S. W. Peters and R. W. Heath, Jr., “Nonregenerative MIMO Relaying with Optimal Transmit Antenna Selection,” IEEE Signal Processing Letters, vol. 15, pp. 421-424, 2008.
This paper proposes a method for single stream transmission via transmit antenna selection for the MIMO amplify-and-forward relay channel. The proposed method allows us to choose the best single transmit antenna at the source and at the relay that maximizes the receive signal power at the destination, taking the relay into account. The proposed antenna selection method maximizes the spatial diversity gain. Compared to other proposed relaying strategies with feedback, this method is interesting since the analysis is tractable and the implementation is relatively simple.
K. T. Truong and R. W. Heath, Jr., “Multimode Antenna Selection for Nonregenerative MIMO Relay Systems,” IEEE Trans. on Signal Processing, vol. 58, no. 11, pp. 5845-5859, Nov. 2010.
This paper proposes and analyzes the algorithms for adapting the number of data streams in the MIMO amplify-and-forward relay channel to instantaneous channel conditions. We define an antenna selection mode of operation as the number of transmit antennas at the source, the substream-to-antenna mapping at the source, the number of transmit antennas at the relay, and the substream-to-antenna mapping at the relay. A number of multimode antenna selection algorithms are developed to choose the mode that is most likely to deliver the lowest vector symbol error rate assuming the overall data rate is fixed. In addition, we derive expressions that show how the condition number of the direct and relay channels, and hence the spatial characteristics of the constituent channels, influences the choice of adaptation strategies.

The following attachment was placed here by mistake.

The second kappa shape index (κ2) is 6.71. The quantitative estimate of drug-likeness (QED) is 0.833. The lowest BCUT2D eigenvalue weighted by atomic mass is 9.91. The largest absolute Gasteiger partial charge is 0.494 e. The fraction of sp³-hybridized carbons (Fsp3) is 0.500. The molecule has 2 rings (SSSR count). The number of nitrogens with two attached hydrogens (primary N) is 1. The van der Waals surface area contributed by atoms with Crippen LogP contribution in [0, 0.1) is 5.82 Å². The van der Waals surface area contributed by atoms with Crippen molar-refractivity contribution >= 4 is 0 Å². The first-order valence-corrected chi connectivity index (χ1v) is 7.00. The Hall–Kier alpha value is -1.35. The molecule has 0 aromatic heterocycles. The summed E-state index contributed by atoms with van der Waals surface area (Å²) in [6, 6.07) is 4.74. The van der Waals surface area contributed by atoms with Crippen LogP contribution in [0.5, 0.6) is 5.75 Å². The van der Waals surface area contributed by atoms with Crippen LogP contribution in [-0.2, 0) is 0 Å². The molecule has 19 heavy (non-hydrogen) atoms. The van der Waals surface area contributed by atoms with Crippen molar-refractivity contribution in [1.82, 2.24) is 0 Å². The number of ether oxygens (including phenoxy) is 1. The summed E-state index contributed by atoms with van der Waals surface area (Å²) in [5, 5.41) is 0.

C. B. Chae, T. Tang, R. W. Heath, Jr., and S. Cho, “MIMO Relaying with Linear Processing for Multiuser Transmission in Fixed Relay Networks,” IEEE Trans. on Signal Processing, vol. 56, no. 2, pp. 727-738, Feb. 2008.
This paper considers a particular type of relay channel called the multiuser MIMO relay. The idea is that MIMO is used to provide a high data rate backhaul link from the base station to the multiple antenna relay station. Then multiuser MIMO is used from the relay station to support multiple users. We propose upper and lower bounds on the sum of the achievable rates from the base station to the users assuming zero-forcing dirty paper coding at the base station and certain types of linear processing matrix at the relay. We also propose a more implementable system design where the base station deploys Tomlinson-Harashima precoding and adaptive user selection (i.e. the number of transmit streams and the QAM modulation are adapted to channel conditions). This proposed strategy performs very close to the derived sum-rate upper bound corresponding to the use of a multiple-antenna decode-and-forward relay.
We have been fortunate to have several outstanding sponsors of our work including the National Science Foundation, the Office of Naval Research under grant number N00014-05-1-0169, Samsung Electronics, Semiconductor Research Corporation, and Huawei Technologies. Any opinions, findings, and conclusions or recommendations expressed in this material are those of the author(s) and do not necessarily reflect the views of the aforementioned sponsor.